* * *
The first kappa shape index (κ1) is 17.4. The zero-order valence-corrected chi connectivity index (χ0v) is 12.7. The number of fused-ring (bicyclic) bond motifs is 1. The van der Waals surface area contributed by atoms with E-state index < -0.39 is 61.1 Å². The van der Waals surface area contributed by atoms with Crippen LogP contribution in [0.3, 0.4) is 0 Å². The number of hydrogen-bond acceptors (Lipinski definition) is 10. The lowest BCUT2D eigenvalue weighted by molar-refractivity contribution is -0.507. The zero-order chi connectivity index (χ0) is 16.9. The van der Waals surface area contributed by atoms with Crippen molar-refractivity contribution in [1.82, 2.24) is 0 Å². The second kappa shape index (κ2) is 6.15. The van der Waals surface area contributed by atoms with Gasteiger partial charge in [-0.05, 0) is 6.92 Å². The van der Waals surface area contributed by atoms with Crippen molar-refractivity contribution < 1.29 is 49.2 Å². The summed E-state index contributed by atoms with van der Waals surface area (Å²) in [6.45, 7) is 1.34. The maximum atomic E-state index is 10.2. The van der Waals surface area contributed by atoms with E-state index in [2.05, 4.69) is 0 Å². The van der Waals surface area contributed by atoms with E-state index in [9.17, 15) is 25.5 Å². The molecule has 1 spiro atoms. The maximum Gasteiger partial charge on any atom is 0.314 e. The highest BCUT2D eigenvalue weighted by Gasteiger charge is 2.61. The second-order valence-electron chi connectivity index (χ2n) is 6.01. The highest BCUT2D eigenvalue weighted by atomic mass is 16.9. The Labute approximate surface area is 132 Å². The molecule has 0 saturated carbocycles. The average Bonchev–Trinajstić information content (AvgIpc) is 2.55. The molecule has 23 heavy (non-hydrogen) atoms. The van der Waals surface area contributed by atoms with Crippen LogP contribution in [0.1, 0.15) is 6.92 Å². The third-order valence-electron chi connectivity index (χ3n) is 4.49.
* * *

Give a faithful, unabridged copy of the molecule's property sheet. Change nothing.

The first kappa shape index (κ1) is 17.4. The zero-order valence-corrected chi connectivity index (χ0v) is 12.7. The number of fused-ring (bicyclic) bond motifs is 1. The van der Waals surface area contributed by atoms with E-state index < -0.39 is 61.1 Å². The van der Waals surface area contributed by atoms with Crippen LogP contribution in [0.3, 0.4) is 0 Å². The number of hydrogen-bond acceptors (Lipinski definition) is 10. The lowest BCUT2D eigenvalue weighted by molar-refractivity contribution is -0.507. The zero-order chi connectivity index (χ0) is 16.9. The van der Waals surface area contributed by atoms with Crippen molar-refractivity contribution in [1.82, 2.24) is 0 Å². The second kappa shape index (κ2) is 6.15. The van der Waals surface area contributed by atoms with Gasteiger partial charge in [-0.05, 0) is 6.92 Å². The van der Waals surface area contributed by atoms with Crippen molar-refractivity contribution < 1.29 is 49.2 Å². The summed E-state index contributed by atoms with van der Waals surface area (Å²) in [6.45, 7) is 1.34. The maximum atomic E-state index is 10.2. The van der Waals surface area contributed by atoms with E-state index in [2.05, 4.69) is 0 Å². The van der Waals surface area contributed by atoms with E-state index in [9.17, 15) is 25.5 Å². The molecule has 1 spiro atoms. The maximum Gasteiger partial charge on any atom is 0.314 e. The highest BCUT2D eigenvalue weighted by Gasteiger charge is 2.61. The second-order valence-electron chi connectivity index (χ2n) is 6.01. The highest BCUT2D eigenvalue weighted by atomic mass is 16.9. The Labute approximate surface area is 132 Å². The molecule has 0 saturated carbocycles. The average Bonchev–Trinajstić information content (AvgIpc) is 2.55. The molecule has 23 heavy (non-hydrogen) atoms. The van der Waals surface area contributed by atoms with Crippen LogP contribution in [0.1, 0.15) is 6.92 Å². The third-order valence-electron chi connectivity index (χ3n) is 4.49.